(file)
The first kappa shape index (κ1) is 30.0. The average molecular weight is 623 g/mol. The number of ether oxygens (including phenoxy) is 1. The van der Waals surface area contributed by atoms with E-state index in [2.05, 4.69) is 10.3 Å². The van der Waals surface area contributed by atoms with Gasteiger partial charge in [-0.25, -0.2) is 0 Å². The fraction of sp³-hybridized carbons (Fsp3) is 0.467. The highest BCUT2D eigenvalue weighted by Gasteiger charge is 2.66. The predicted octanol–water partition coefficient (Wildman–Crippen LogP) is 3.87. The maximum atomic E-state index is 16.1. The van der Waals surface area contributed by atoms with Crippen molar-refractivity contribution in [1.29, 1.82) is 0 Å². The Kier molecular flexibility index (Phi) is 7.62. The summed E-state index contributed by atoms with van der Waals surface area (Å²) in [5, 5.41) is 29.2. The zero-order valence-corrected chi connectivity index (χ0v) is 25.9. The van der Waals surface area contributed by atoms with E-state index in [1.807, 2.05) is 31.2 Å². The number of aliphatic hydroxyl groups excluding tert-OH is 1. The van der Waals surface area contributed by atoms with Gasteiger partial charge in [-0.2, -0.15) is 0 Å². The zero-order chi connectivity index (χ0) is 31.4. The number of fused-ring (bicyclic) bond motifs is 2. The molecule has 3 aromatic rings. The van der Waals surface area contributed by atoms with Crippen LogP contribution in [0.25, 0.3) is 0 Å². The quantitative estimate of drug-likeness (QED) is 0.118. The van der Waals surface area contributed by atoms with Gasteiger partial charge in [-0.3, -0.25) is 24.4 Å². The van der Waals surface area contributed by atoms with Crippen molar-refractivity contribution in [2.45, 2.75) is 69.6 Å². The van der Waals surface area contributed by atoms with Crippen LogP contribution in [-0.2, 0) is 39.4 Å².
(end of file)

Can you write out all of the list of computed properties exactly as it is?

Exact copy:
The first kappa shape index (κ1) is 30.0. The average molecular weight is 623 g/mol. The number of ether oxygens (including phenoxy) is 1. The van der Waals surface area contributed by atoms with E-state index in [2.05, 4.69) is 10.3 Å². The van der Waals surface area contributed by atoms with Gasteiger partial charge in [-0.25, -0.2) is 0 Å². The fraction of sp³-hybridized carbons (Fsp3) is 0.467. The highest BCUT2D eigenvalue weighted by Gasteiger charge is 2.66. The predicted octanol–water partition coefficient (Wildman–Crippen LogP) is 3.87. The maximum atomic E-state index is 16.1. The van der Waals surface area contributed by atoms with Crippen molar-refractivity contribution in [1.29, 1.82) is 0 Å². The Kier molecular flexibility index (Phi) is 7.62. The summed E-state index contributed by atoms with van der Waals surface area (Å²) in [5, 5.41) is 29.2. The zero-order valence-corrected chi connectivity index (χ0v) is 25.9. The van der Waals surface area contributed by atoms with E-state index in [1.807, 2.05) is 31.2 Å². The number of aliphatic hydroxyl groups excluding tert-OH is 1. The van der Waals surface area contributed by atoms with Gasteiger partial charge in [-0.2, -0.15) is 0 Å². The zero-order chi connectivity index (χ0) is 31.4. The number of fused-ring (bicyclic) bond motifs is 2. The molecule has 3 aromatic rings. The van der Waals surface area contributed by atoms with Crippen LogP contribution in [0.25, 0.3) is 0 Å². The quantitative estimate of drug-likeness (QED) is 0.118. The van der Waals surface area contributed by atoms with Gasteiger partial charge in [-0.3, -0.25) is 24.4 Å². The van der Waals surface area contributed by atoms with Crippen molar-refractivity contribution in [2.45, 2.75) is 69.6 Å². The van der Waals surface area contributed by atoms with Crippen LogP contribution in [-0.2, 0) is 39.4 Å².